To a certain extent, the art of buying and selling broadcast stations involves the ability to haggle– but according to transaction expert John Pelkey, there is a time for haggling and a time for compromising, and to a large extent, it pivots on the value of the deal, the amount tied to the haggle, and even the associated amount the attorneys stand to collect. Click through for this essential deal-making advice.
The licensee of a station brokered to a second party is required to maintain two permanent staffers at all times, a critical piece of evidence demonstrating that there has not been a premature transfer of control. But how should these people while away the hours? Communications law expert John Pelkey has some ideas.
The individual on the licensee side of an LMA had best be prepared to get with the program, and by that we mean the FCC’s program of responsibilities that are retained by the licensee despite the fact that certain station operations have been turned over to a second party. As communications law expert John Pelkey explains, that specifically includes the exercise of control over what goes out over the air. Click through for the full story.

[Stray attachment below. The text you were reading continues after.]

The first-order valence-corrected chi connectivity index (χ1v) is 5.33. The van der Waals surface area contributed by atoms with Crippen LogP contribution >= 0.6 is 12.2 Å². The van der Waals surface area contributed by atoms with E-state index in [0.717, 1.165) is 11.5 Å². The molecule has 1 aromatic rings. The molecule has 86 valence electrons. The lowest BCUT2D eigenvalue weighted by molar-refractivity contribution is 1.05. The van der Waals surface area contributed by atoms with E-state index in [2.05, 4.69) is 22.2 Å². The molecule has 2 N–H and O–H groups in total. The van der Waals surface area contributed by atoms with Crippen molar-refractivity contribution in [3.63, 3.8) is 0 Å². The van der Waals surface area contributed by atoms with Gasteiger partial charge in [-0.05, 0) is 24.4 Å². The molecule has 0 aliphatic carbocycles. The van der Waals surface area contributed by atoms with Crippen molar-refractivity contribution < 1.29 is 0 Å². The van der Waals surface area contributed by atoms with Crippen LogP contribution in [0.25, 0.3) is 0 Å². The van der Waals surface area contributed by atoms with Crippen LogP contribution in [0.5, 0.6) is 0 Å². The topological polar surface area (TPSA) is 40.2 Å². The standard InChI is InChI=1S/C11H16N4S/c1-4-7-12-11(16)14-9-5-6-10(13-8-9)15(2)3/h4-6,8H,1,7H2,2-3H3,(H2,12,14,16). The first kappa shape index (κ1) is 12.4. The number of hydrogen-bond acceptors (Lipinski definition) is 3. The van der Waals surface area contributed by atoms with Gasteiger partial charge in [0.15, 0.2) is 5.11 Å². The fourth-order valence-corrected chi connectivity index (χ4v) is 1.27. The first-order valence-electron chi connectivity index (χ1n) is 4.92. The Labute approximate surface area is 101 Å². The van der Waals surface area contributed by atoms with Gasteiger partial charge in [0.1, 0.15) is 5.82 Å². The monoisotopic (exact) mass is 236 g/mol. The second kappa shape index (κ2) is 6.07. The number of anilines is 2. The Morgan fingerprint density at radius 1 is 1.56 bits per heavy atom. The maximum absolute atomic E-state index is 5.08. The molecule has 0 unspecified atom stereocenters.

A very common element of a modern broadcast station transaction is an arrangement, often called a local marketing agreement or LMA, that allows the buyer to have a hand in the station’s operation prior to FCC approval. There is nothing at all wrong with this, says communications law expert John Pelkey, as long as the parties proceed with caution. And here’s step-by-step advice on what precautions to take.
By paying due attention to those items that require a long lead time, the parties to a transaction can help ensure that the closing takes place on the appointed date. That's a key takeaway in this classic Media Information Bureau column from attorney John M. Pelkey, which is still relevant today.